The Living Creature

curated by Sonja van Kerkhoff + Jessy Rahman, 1999

The Living Creature performance during the InterAction
performance festival, The Rosegarden, Southwark Park,
London, U.K.

Foreground to Background: Sarah Buist (in black),
Geeske Harting (seated on path), Sonja van Kerkhoff (in white)
and Wim van Egmond (seated behind Sonja).
EMCO, a London-based performance artist, had the idea to create a festival of performance as part of the annual Bermondsey Carnival in Southwark Park, London, U.K., and invited me to participate.

It evolved into a series of performances and installations by 25 European-based artists in and around the park and the Cafe Gallery over a five-day period in May 1999.

I decided to invite a number of others to work with me because I was interested in creating a sense of 'community' through performance, rather than an act made by one individual.

Two one hour performances on May 31st 1999: Sarah Buist, Geeske Harting, Wim van Egmond, Sonja van Kerkhoff, Jessy Rahman, Joke van Stuijvenberg, & Jacqueline Wassen.       >> More info about the artists.


As people entered the semi-circular rose garden from one side, Jessy invited them to sit and eat a mango. If they agreed to this, he supplied them with utensils and while chatting he asked them about where they thought the mango came from, leading onto other questions and comments on 'roots' and sources for things.

Left to Right: Tama McGlinn-van Kerkhoff (inside the ball), Wim van Egmond (seated in background), and Jessy Rahman seated on the left.

He was feeding them an exotic fruit, in a sense an extension of himself as a Surinamese living in Europe, but at the same time inviting them to reflect in a playful way on cultural difference. He then dried the pips and stamped them with a rose stencil and hung these in a line along the fence leading to the other side.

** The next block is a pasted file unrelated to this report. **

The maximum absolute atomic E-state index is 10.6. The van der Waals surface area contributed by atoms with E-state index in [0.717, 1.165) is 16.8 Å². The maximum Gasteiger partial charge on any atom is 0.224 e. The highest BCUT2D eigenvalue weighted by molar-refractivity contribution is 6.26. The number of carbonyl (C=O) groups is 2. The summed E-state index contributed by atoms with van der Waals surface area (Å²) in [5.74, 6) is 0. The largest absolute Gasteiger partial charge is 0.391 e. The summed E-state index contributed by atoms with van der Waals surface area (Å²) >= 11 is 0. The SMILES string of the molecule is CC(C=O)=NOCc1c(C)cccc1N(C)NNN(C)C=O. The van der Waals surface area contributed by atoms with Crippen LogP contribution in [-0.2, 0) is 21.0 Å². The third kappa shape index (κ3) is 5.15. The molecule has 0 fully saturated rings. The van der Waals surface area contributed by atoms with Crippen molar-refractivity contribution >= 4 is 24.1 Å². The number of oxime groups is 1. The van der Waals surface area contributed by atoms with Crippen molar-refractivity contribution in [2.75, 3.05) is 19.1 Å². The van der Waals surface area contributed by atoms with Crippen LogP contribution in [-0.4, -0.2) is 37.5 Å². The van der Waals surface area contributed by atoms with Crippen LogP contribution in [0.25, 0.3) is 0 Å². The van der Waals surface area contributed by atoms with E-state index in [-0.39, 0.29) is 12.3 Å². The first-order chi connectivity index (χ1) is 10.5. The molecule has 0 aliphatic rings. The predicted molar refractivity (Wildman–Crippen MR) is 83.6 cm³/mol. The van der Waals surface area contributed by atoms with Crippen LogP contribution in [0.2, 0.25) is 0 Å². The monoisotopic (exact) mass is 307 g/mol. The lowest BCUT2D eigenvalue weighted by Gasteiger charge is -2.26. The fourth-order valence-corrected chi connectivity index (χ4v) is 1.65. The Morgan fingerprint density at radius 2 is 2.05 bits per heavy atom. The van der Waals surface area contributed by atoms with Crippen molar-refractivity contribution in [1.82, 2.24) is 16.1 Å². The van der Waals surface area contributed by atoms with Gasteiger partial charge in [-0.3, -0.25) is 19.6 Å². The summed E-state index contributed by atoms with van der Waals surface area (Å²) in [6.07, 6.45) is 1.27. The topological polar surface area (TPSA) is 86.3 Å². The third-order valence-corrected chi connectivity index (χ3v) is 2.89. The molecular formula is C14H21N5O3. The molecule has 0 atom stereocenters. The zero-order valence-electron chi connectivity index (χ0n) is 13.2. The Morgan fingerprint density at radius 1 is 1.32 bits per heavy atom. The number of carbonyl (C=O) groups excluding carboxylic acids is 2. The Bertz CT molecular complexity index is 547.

If people entered the garden from the other side, Sarah greeted them and asked them to read a poem about taking risks. She then asked them some direct questions to get them talking about this subject and finally asked them to write a word down on a piece of paper.

Detail of Sarah Buist's work.
They were then invited to hang this word on the fence. In between each word she hung a 'seed' on a string. The seeds were plaster-of-paris covered walnuts.

So reminders of interaction (with Jessy and Sarah) gradually extended inwards from each end of the fence by the pond.

Wim had taken some water out of this pond and had put it under a microscope as part of his promotion of 'the less than one millimetre world'.

His approach was educational. He showed people how to look through a microscope and the living world they became aware of did the rest.

Jacqueline set up shop a little further in the circular path from Wim. She opened her suitcase and took out her art-making tools and proceeded to paint, draw and write using the rose garden as her subject matter, inspiration and studio. If people came by she talked with them, and in this way her studio was interactive because it was more than just 'plein air'.

Wim van Egmond

Far right, Jacqueline Wassen,
behind her, Joke van Stuijvenberg.
The small white balls are the "Seeds of Hope" by Sonja van Kerkhoff.
Geeske also sat on the ground to draw inspiration from the garden, but she did this with a twist. She took a thorny branch from the garden and proceeded to draw it again and again on separate sheets of paper. When each drawing was finished she placed this on the ground around her, and started on another until she had created a circle of drawn (out) thorns around her. Once finished, she walked out of the circle to rest on a bench for the time.